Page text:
The number one gripe I hear from people who view my work online is that they cannot quite grasp the depth of it. Even though I always provide ample detail shots from various angles, a few have been surprised to hear that they are 3-dimensional to begin with! Clearly this is a huge issue for any artist working in the online world, but especially for the ones making anything with physical depth. The natural next step from still images is of course video. Strangely, I haven’t seen many artists use video as a tool for communicating (not counting videos as art themselves). Perhaps art videos are not popular enough and thus seem far and few between. Niche to harness and stand out? We’ll see.
Okay, videos. What kind of videos? I’m thinking product videos where a camera pans all around the well lit artwork looking as desirable as possible. At first something like this sounds a bit dirty and sleazy in an art setting, like an advertisement for a piece of art, but that’s precisely what it is (not the dirty and sleazy bit)! Thinking about it… What is an artist? Very much like an entrepreneur or a small business owner. What are we selling? Products of our labor. When we are selling these products we of course would like to be as accurate and true to life in our sales pitch (photos and text) as possible. If the depth of an artwork is lost in the limitations of a still image, the presentation is severely lacking.
Shaky, unprofessional looking video will not do so I immediately began to imagine some sort of camera holder, track or a gantry. This is what I came up with:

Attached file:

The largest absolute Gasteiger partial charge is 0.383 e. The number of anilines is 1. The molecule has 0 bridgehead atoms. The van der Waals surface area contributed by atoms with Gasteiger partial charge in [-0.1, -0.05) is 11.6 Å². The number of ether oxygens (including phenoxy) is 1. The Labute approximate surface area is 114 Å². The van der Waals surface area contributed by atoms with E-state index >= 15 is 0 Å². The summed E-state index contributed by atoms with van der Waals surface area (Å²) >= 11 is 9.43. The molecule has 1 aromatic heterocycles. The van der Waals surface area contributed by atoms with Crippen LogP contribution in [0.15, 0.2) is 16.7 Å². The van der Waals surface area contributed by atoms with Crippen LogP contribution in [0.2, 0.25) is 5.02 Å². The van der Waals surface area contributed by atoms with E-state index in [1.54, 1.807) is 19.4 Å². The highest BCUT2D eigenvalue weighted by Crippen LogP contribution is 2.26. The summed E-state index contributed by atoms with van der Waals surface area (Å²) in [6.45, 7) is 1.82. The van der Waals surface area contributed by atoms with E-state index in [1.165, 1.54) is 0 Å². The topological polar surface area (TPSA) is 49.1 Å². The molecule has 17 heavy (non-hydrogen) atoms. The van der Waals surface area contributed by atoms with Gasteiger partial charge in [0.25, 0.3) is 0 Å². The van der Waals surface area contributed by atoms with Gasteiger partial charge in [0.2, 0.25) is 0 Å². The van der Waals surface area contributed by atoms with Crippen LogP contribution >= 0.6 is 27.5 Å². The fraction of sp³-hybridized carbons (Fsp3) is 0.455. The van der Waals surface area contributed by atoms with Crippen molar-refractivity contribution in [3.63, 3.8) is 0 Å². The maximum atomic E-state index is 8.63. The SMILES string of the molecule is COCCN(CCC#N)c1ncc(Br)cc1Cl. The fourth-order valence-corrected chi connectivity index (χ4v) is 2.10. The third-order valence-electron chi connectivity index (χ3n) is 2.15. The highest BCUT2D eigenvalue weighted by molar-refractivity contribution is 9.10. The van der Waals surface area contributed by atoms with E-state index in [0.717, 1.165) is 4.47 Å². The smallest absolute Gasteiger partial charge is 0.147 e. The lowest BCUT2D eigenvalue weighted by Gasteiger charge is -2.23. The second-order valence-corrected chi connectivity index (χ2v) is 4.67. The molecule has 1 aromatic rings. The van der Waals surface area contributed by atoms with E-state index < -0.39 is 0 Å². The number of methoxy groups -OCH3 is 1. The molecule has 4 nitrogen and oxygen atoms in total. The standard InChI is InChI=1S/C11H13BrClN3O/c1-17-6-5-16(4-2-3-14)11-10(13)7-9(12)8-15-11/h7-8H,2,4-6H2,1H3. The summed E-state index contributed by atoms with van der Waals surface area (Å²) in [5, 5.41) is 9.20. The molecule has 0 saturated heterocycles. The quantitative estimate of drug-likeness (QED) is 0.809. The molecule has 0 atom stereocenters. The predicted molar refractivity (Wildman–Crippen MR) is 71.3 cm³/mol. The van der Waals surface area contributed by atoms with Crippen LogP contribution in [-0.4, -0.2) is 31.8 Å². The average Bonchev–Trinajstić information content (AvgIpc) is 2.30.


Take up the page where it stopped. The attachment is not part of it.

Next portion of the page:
It’s a gantry comprising two copper pipes for a camera sled to ride on, a hollow torsion beam with a weight reducing gas spring and a lead filled pivot block. This allows the camera to rotate in a smooth arc keeping it pointed at the middle of the artwork (or off center if I so choose). It can be tilted up or down and the angle on the slider can be adjusted accordingly. The beam can also be removed from the pivot block to be used as a regular camera slider rail:
(I need another tripod…) I’m very happy with it so far, but there is a few improvements I’ll be making at some point.
As for the results, here’s a video that I’m particularly happy with:
Not as good as it could be, but with an image stabilizing lens (I don’t own one yet) and a few improvements it will be much better. I find the hardest part of filming with this to be the linear motion when shooting closeups. It’s quite difficult to keep the speed steady enough, so it ends up looking a bit jerky. I’m getting better at it though! Maybe I should just motorize the sled…
My goal is to have a new video ready for each new artwork that I post online. Time will tell if this endeavor proves fruitful or not, but I’m having fun either way.